11-19-2008, 02:00 PM
  #6
Showing
Quote:
Originally Posted by jazzyrider    
im sure most of you have heard about my new mare by now :) from what I can gather she has pretty much been stabled her whole life. I was initially worried that she wasnt going to do very well in a huge paddock and a herd of horses.

Boy was I wrong lol from day 1 she has proven to be hugely herd orientated. Well im not sure if its the herd or if its jarred (my wb gelding). For example, if jarred finishes his dinner and is let out first she will stop eating and pace and kick around in the yard until you let her out. Or, if im doing groundwork with her and take her away from the others she just will not concentrate. If she can't see him/them at all its like her brain stops functioning completely. Its really driving me nuts.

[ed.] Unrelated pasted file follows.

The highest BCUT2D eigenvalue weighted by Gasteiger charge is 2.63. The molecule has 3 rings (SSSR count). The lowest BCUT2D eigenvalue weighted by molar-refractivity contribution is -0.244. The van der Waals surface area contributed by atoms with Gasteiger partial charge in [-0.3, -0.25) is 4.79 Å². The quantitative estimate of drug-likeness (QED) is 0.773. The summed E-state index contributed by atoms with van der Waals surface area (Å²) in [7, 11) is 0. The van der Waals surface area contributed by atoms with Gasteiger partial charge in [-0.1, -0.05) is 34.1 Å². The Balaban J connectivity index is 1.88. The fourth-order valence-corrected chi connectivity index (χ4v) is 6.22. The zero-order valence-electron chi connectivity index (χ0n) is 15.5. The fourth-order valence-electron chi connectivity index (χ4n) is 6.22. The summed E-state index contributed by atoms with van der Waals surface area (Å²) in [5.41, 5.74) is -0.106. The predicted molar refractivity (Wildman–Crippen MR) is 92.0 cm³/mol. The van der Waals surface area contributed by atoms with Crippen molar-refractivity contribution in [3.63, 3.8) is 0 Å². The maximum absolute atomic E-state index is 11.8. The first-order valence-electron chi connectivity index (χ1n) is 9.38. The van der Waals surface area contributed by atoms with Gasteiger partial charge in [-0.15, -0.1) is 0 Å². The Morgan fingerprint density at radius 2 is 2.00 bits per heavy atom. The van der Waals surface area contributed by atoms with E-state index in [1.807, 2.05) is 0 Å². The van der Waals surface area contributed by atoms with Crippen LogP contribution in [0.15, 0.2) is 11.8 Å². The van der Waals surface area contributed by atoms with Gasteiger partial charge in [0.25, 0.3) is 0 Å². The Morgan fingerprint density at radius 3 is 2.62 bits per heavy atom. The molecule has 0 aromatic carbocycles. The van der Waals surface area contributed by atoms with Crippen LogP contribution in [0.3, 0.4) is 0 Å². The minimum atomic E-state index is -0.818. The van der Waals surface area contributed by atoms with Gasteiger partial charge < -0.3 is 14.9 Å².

Its been raining for a week now so I havent been able to do anything except groundwork but trying to get her attention long enough to get anywhere is next to impossible. If I do stuff with her right near where jarred is she is a perfect angel and really picks up things quickly.

The thing is I will be riding her soon and I want to sort out this issue before I start riding her. I need her to focus on me not where jarred or the others are. And I can foresee going for trails alone being a huge problem.

What can I do to deal with this issue?? Im guessing she is so herd bound because she has never been part of a herd. She is an incredibly sweet, submissive horse and she latches onto people and other horses very quickly. I've had her 2 1/2 weeks and already she comes galloping up, neighing when we get there and she follows me around like a lost puppy and is constantly whinnying at me :) its very cute but I think this is part of her problem. She even gets more nervous when im not visible but then when im there she relaxes and eats calmly. All this is spelling huge issues I think. I've never had such a herd bound horse before therefore I've never had to deal with it so im all ears